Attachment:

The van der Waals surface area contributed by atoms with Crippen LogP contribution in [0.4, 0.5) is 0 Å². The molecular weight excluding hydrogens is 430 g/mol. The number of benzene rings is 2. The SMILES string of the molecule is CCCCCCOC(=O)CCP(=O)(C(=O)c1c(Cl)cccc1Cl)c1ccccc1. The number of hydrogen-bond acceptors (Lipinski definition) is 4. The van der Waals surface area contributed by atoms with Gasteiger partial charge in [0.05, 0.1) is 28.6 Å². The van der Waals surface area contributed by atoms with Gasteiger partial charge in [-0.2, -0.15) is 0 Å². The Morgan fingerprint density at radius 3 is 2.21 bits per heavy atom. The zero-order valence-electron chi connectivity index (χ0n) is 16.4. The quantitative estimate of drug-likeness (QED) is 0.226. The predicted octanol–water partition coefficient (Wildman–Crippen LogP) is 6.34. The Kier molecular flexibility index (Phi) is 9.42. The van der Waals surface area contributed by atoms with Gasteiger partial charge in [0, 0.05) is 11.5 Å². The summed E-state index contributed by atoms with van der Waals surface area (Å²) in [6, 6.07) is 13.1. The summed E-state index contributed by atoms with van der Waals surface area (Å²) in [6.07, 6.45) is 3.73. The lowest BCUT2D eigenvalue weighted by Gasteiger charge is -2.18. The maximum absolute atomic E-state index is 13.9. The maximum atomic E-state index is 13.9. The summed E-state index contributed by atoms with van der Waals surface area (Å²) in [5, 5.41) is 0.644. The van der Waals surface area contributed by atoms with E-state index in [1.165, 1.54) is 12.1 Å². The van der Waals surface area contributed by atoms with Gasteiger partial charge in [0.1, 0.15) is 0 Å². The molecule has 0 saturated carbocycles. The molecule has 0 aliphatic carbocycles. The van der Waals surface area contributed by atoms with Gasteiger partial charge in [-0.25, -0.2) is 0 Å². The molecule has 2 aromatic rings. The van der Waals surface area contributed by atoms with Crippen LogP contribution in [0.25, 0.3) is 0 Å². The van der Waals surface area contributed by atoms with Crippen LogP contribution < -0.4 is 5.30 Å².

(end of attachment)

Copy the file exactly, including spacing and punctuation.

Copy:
The van der Waals surface area contributed by atoms with Crippen LogP contribution in [0.4, 0.5) is 0 Å². The molecular weight excluding hydrogens is 430 g/mol. The number of benzene rings is 2. The SMILES string of the molecule is CCCCCCOC(=O)CCP(=O)(C(=O)c1c(Cl)cccc1Cl)c1ccccc1. The number of hydrogen-bond acceptors (Lipinski definition) is 4. The van der Waals surface area contributed by atoms with Gasteiger partial charge in [0.05, 0.1) is 28.6 Å². The van der Waals surface area contributed by atoms with Gasteiger partial charge in [-0.2, -0.15) is 0 Å². The Morgan fingerprint density at radius 3 is 2.21 bits per heavy atom. The zero-order valence-electron chi connectivity index (χ0n) is 16.4. The quantitative estimate of drug-likeness (QED) is 0.226. The predicted octanol–water partition coefficient (Wildman–Crippen LogP) is 6.34. The Kier molecular flexibility index (Phi) is 9.42. The van der Waals surface area contributed by atoms with Gasteiger partial charge in [0, 0.05) is 11.5 Å². The summed E-state index contributed by atoms with van der Waals surface area (Å²) in [6, 6.07) is 13.1. The summed E-state index contributed by atoms with van der Waals surface area (Å²) in [6.07, 6.45) is 3.73. The lowest BCUT2D eigenvalue weighted by Gasteiger charge is -2.18. The maximum absolute atomic E-state index is 13.9. The maximum atomic E-state index is 13.9. The summed E-state index contributed by atoms with van der Waals surface area (Å²) in [5, 5.41) is 0.644. The van der Waals surface area contributed by atoms with E-state index in [1.165, 1.54) is 12.1 Å². The van der Waals surface area contributed by atoms with Gasteiger partial charge in [0.1, 0.15) is 0 Å². The molecule has 0 saturated carbocycles. The molecule has 0 aliphatic carbocycles. The van der Waals surface area contributed by atoms with Gasteiger partial charge in [-0.25, -0.2) is 0 Å². The molecule has 2 aromatic rings. The van der Waals surface area contributed by atoms with Crippen LogP contribution in [0.25, 0.3) is 0 Å². The van der Waals surface area contributed by atoms with Crippen LogP contribution < -0.4 is 5.30 Å².